The Planted Row: It’s not the media’s fault

Stan Wise Farm Forum Editor
Farm Forum

Since joining the newsroom at the American News/Farm Forum in 2012, I’ve learned something important about the dedicated men and women who work in the news business — being a reporter is nowhere near as easy as it looks. It takes guts to ask people the hard questions — questions you know they don’t want to be asked but that need to be asked because the answers are important. Often, when a reporter turns in a story, an editor sends the reporter back to find out the answers to even more questions. If editors can imagine a reader wondering about the answer to some question we failed to ask, then reporters have to go back and do their best to find out that information, one way or another.

This means that the people being interviewed often don’t like reporters very much. They are annoyingly persistent in their pursuit of the truth because they have a cranky editor behind them cracking the whip. So, journalists are often caught between annoyed sources and editors demanding even more from them.

This is a reality that most reporters accept, and they accept it because they believe in their mission. Their mission is based on the belief that a democracy doesn’t work without an informed populace. So they work hard to make sure the public is informed about what is happening in their country and what the people in power are doing with that power. Reporters work late hours for low pay, and they do it all for the benefit of their readers and the country.

So you might imagine that it’s a little hard for journalists to understand why they are villainized by their readers, the very people they are trying to help. But that’s exactly what’s happening, and as far as I can tell, it’s a problem that is getting worse. It doesn’t matter which party is in power, journalists are still going to ask the same hard questions. But when the answers to those questions don’t reflect well on one party or the other, that party’s supporters cry, “It’s the media’s fault! Fake news!”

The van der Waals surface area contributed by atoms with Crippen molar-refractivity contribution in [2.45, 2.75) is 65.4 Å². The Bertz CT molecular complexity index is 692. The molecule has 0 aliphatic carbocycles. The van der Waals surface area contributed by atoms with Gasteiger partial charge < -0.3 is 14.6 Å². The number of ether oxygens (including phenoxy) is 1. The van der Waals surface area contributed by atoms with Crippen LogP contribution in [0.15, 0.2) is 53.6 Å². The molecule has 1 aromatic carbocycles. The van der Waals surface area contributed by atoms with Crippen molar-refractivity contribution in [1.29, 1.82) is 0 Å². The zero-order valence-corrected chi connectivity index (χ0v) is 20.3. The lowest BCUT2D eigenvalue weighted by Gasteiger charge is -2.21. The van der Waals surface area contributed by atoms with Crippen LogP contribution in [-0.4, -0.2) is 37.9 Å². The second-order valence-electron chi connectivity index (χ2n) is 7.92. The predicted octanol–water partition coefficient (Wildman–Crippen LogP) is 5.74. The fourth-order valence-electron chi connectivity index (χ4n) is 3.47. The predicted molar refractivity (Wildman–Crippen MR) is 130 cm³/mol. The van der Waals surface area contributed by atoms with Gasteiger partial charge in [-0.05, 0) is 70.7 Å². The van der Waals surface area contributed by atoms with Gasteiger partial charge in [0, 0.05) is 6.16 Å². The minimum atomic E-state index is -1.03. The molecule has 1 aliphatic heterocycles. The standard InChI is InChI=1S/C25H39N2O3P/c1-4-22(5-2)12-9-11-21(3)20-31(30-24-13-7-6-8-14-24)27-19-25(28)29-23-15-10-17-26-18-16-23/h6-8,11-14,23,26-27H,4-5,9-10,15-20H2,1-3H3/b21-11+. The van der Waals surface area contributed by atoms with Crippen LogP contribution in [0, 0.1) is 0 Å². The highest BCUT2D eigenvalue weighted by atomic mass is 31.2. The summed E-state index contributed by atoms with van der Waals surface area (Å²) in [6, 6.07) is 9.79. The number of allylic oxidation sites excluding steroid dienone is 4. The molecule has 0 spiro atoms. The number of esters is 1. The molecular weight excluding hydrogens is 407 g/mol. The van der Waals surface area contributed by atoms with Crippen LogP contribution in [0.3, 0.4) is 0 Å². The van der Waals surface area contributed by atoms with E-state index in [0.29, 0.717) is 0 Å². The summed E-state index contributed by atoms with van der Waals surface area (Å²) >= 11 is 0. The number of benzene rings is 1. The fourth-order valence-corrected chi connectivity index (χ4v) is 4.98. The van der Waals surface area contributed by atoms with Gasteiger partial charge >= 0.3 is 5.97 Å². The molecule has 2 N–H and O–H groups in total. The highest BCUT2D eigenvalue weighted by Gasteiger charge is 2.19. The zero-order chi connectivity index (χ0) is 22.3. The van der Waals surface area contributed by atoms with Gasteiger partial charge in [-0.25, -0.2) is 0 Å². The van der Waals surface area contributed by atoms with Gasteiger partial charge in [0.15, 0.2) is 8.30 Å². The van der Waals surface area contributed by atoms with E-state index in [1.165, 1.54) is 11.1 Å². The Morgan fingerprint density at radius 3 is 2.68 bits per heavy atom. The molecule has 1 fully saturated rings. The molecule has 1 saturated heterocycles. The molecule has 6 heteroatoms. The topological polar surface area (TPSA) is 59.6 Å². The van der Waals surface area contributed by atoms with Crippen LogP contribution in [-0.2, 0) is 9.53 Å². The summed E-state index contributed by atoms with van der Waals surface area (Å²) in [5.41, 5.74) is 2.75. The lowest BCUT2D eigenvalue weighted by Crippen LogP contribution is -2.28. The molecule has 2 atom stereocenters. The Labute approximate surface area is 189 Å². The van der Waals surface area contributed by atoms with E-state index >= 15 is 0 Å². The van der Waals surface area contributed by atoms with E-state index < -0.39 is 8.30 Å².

You know what? It’s not the media’s fault. The media doesn’t hold the reins of power in this country. We’re not in charge. We don’t make the news. We report the news. We do it so that you can know the truth.

Last weekend, a newspaper in Kentucky had its windows shot out. Last week, Montana U.S. House of Representatives candidate Greg Gianforte assaulted a reporter for asking a simple question. Last week, Texas Gov. Greg Abbott joked about shooting reporters. Earlier this month a reporter was arrested for simply daring to ask a question of U.S. Health and Human Services Secretary Tom Price at the West Virginia statehouse. A few weeks ago, Secretary of Homeland Security John Kelly joked to President Trump that he should use a saber “on the press.”

Do you know who lost in each of these incidents? You did. You lost because force or intimidation was used against the few people asking tough, honest questions of the people in power on your behalf.

There is such a thing as fake news. Some publications and outlets make up fake news, and they do it for a variety of reasons: clicks, page views, subscribers, viewers, swaying public opinion against their political opponents. It’s your job to tell the difference between a fake news source and a real news source.

You know how you can tell the difference? Fake news sources don’t issue corrections when they are proven wrong. Another way to tell if a story is true is to see if it’s being reported by multiple, reputable outlets. Real journalists can’t stand to publish incorrect information. In fact, they can lose their jobs over it. So reputable outlets won’t pick up a story unless they strongly believe it is accurate.

Chet Collier, one of the founders of Fox News, is quoted as saying: “Viewers don’t want to be informed. Viewers want to feel informed.” Don’t let this statement be true of you. Everyone is susceptible to confirmation bias, even me, but we are capable of putting that bias aside in a sincere interest to know the truth before we make our decisions in the voting booth.

If you’d rather know a lie than an uncomfortable truth, then you are working against democracy, not for it. If you condone the use of violence and intimidation to silence journalists trying to report the truth, you aren’t just harming the country. You’re harming yourself.

Stan Wise